Councilmember Spotlight: Greg Cann

Fifth District Councilman Greg Cann

Stratford Crier’s mission is to inform and update Stratford residents on various categories of interest, community events, pertinent information, and/or input into specific tasks or project. We would like to highlight the work, dedication and projects of our elected officials, beginning with town council members. Stratford Crier is posing the following questions to each of these elected officials to find out more about what inspires them in this position and what they hope to accomplish in their term.

My family has resided in Stratford for 30 years and four generations. We’ve volunteered with Sterling House, Nichols Elementary and a multitude of other public schools, community groups and faith-based organizations. Civics is very core to our values. Stratford is our home.

1. What do you see as the needs of your district at the present?
District 5 (D5) is a diverse community, located in the area west of Broadbridge and north of Boston Avenue. There are a few small businesses, but primarily D5 consists of low and moderately priced residences—perfect entry-level homes for young families.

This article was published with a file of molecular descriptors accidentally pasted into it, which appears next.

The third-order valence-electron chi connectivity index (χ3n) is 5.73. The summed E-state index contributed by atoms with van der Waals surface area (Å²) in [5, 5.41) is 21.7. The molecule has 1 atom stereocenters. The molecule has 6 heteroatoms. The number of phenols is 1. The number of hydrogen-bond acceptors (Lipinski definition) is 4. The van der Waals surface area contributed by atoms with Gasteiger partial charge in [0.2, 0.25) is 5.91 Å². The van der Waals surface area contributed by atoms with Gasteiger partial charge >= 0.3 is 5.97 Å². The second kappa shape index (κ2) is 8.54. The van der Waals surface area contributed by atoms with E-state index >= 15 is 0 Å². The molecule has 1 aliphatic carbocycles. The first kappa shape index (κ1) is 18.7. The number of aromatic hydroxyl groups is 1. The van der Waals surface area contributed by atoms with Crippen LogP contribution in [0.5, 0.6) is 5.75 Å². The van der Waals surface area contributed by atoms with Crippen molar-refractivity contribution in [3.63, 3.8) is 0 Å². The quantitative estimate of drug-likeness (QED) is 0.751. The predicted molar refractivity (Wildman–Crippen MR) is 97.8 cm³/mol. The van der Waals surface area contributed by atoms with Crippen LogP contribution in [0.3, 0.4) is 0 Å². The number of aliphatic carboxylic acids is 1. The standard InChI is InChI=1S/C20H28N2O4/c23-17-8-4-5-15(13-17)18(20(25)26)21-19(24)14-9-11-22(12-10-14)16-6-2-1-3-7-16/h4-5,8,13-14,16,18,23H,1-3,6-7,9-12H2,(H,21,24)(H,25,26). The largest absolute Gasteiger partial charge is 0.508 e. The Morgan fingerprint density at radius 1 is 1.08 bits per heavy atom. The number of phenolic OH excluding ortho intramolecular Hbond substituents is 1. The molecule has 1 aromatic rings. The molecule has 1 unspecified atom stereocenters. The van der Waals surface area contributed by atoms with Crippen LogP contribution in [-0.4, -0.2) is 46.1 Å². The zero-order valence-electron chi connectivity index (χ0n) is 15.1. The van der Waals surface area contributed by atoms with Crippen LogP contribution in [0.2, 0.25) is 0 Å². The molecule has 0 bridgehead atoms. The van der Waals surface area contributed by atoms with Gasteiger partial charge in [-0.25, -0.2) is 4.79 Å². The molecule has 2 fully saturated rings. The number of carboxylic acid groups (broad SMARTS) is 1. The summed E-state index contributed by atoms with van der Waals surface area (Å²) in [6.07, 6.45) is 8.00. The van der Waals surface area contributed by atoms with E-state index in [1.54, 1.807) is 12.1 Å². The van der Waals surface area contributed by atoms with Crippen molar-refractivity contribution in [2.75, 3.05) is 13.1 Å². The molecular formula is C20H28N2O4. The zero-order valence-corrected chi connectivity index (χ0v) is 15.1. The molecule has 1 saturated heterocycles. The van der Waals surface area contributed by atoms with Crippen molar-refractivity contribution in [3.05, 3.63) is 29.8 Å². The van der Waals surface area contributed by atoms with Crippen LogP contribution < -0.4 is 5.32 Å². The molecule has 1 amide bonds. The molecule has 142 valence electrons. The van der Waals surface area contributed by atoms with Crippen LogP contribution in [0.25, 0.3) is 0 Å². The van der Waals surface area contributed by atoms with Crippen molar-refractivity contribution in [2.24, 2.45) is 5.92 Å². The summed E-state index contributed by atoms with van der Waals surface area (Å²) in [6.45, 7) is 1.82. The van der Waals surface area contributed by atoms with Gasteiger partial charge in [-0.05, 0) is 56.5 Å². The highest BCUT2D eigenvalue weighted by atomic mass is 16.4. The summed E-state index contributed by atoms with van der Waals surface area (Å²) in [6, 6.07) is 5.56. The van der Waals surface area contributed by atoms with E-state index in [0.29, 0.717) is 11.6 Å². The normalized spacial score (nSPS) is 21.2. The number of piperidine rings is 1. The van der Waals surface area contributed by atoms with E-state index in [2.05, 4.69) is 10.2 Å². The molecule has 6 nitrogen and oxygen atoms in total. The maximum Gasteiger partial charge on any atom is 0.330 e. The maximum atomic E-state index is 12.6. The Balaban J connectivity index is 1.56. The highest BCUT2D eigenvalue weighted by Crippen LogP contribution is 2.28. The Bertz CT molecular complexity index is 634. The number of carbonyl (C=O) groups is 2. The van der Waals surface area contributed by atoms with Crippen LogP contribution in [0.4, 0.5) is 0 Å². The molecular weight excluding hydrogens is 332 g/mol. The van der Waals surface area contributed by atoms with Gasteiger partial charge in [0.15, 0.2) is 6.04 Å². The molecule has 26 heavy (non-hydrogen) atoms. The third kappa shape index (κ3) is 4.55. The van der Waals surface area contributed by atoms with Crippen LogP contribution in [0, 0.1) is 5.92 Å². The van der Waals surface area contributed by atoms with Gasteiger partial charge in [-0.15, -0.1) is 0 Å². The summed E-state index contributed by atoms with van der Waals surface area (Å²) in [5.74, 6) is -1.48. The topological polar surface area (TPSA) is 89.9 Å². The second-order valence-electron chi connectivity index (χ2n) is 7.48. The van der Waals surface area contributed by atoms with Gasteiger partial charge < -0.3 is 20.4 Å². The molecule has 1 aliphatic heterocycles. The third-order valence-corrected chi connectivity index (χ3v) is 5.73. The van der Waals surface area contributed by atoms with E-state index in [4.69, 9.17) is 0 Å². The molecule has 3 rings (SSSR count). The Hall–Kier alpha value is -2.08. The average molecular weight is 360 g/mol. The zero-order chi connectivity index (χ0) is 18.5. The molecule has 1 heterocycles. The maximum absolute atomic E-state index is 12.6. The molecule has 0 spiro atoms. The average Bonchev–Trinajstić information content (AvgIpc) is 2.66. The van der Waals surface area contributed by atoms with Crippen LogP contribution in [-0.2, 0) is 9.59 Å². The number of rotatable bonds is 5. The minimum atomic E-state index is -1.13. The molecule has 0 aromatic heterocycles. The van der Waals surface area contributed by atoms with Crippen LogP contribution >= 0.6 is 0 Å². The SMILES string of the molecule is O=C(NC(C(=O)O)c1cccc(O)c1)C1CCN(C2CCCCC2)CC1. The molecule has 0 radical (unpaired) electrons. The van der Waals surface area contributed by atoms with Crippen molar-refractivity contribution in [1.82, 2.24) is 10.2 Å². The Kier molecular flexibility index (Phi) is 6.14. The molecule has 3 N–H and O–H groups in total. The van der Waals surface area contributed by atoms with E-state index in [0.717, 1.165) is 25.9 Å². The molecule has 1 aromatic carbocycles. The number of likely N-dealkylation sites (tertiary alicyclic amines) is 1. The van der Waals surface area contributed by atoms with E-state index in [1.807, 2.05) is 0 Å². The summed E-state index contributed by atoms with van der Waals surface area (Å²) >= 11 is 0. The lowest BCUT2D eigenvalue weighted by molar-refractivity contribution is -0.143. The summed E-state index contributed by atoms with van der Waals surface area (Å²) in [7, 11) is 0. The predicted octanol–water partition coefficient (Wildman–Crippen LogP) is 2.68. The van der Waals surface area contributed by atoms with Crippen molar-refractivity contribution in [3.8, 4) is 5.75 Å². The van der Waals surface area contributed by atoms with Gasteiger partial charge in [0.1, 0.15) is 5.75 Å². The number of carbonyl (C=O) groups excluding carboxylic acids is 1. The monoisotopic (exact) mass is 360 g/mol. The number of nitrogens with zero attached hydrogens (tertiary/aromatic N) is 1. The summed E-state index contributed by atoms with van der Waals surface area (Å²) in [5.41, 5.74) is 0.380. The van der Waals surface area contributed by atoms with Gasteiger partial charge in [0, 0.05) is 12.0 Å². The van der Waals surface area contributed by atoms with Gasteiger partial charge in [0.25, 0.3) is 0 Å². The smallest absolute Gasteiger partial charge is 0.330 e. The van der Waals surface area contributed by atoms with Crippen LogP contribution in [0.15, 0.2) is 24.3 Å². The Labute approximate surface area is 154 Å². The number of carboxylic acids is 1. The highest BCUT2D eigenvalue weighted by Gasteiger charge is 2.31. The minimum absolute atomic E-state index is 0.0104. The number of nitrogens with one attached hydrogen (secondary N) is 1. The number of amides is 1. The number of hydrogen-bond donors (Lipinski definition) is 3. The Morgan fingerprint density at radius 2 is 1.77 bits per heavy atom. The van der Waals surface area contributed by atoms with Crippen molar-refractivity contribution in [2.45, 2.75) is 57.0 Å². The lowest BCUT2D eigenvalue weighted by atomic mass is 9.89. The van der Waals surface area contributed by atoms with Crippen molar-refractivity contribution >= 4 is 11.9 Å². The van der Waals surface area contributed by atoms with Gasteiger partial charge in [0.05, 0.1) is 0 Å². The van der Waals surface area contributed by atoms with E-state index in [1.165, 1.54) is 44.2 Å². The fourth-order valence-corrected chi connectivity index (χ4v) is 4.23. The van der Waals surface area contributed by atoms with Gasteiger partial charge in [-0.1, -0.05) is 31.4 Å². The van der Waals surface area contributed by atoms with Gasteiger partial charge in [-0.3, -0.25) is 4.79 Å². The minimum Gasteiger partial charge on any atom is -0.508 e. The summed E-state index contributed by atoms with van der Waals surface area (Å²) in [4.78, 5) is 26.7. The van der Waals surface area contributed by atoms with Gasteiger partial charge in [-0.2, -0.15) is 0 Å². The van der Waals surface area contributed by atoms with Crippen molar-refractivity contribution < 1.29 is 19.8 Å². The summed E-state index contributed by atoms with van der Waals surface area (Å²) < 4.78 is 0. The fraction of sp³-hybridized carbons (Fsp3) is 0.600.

The town’s recent re-evaluation of residential property resulted in an average 20% increase in homeowner property taxes with all multifamily and duplexes increasing by 40%—note the town-wide average was 4%. The tax burden has now shifted to entry-level workers, young families and seniors; this means an extra $800-$1600 per year in property taxes for these homeowners and renters. Furthermore, the town is increasing taxes on used automobiles by 15%. The primary need of residents is a safe and secure residence that is also affordable.

Residents have also expressed needs for:
a. Improved traffic controls, especially speeding. Success and Canaan Avenues experience high traffic as drivers move between Bridgeport and Stratford.
b. Town-owned trees, pruning and upkeep, as safety of sidewalks is compromised unless completed.
c. Maintenance of the district’s three neighborhood parks to assure public access to recreation.
d. Public safety, law and order, and enforcement of rules and regulations.

2. What is your vision for your district’s future?
I want to see improved maintenance of town-owned neighborhood parks, roads and sidewalks as well as better enforcement of traffic regulations (one factor in public safety). Increased interaction between residents will increase their mutual sense of community. I would like to see more awareness of and participation in how the town creates a budget and allocates its own resources. Improved employment and job security through economic development is also needed.

3. What is your vision for the town?